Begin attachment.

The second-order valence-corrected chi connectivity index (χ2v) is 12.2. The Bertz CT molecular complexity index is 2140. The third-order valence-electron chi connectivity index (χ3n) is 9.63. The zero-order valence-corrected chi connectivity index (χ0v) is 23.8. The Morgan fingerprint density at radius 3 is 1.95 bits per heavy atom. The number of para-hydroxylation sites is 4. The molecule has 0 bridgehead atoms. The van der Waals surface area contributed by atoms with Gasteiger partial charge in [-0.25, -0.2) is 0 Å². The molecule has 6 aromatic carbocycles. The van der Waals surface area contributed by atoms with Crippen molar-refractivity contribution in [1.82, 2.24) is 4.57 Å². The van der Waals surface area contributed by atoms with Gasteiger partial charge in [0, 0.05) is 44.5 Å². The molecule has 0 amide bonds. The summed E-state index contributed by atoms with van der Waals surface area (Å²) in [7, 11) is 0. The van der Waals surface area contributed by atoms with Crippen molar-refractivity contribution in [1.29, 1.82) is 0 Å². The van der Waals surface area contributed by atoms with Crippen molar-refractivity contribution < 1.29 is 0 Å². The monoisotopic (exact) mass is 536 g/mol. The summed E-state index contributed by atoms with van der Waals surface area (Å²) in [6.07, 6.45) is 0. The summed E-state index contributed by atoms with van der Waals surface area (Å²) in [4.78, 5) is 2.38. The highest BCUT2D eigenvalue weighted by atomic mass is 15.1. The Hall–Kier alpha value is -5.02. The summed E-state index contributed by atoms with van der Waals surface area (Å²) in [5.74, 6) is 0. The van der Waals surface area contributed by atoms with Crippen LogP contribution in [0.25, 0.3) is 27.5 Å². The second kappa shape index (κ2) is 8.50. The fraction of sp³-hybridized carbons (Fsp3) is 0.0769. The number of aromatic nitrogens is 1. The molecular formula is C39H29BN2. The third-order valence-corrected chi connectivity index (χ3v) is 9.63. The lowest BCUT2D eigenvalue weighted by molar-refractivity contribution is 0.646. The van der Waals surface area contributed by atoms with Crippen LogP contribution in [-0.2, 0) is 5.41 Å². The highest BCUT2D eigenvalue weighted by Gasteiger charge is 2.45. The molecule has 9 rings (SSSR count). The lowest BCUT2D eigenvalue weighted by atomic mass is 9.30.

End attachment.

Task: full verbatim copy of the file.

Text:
The second-order valence-corrected chi connectivity index (χ2v) is 12.2. The Bertz CT molecular complexity index is 2140. The third-order valence-electron chi connectivity index (χ3n) is 9.63. The zero-order valence-corrected chi connectivity index (χ0v) is 23.8. The Morgan fingerprint density at radius 3 is 1.95 bits per heavy atom. The number of para-hydroxylation sites is 4. The molecule has 0 bridgehead atoms. The van der Waals surface area contributed by atoms with Gasteiger partial charge in [-0.25, -0.2) is 0 Å². The molecule has 6 aromatic carbocycles. The van der Waals surface area contributed by atoms with Crippen molar-refractivity contribution in [1.82, 2.24) is 4.57 Å². The van der Waals surface area contributed by atoms with Gasteiger partial charge in [0, 0.05) is 44.5 Å². The molecule has 0 amide bonds. The summed E-state index contributed by atoms with van der Waals surface area (Å²) in [7, 11) is 0. The van der Waals surface area contributed by atoms with Crippen molar-refractivity contribution in [1.29, 1.82) is 0 Å². The van der Waals surface area contributed by atoms with Crippen molar-refractivity contribution < 1.29 is 0 Å². The monoisotopic (exact) mass is 536 g/mol. The summed E-state index contributed by atoms with van der Waals surface area (Å²) in [6.07, 6.45) is 0. The summed E-state index contributed by atoms with van der Waals surface area (Å²) in [4.78, 5) is 2.38. The highest BCUT2D eigenvalue weighted by atomic mass is 15.1. The Hall–Kier alpha value is -5.02. The summed E-state index contributed by atoms with van der Waals surface area (Å²) in [5.74, 6) is 0. The van der Waals surface area contributed by atoms with Crippen LogP contribution in [0.25, 0.3) is 27.5 Å². The second kappa shape index (κ2) is 8.50. The fraction of sp³-hybridized carbons (Fsp3) is 0.0769. The number of aromatic nitrogens is 1. The molecular formula is C39H29BN2. The third-order valence-corrected chi connectivity index (χ3v) is 9.63. The lowest BCUT2D eigenvalue weighted by molar-refractivity contribution is 0.646. The van der Waals surface area contributed by atoms with Crippen LogP contribution in [-0.2, 0) is 5.41 Å². The highest BCUT2D eigenvalue weighted by Gasteiger charge is 2.45. The molecule has 9 rings (SSSR count). The lowest BCUT2D eigenvalue weighted by atomic mass is 9.30.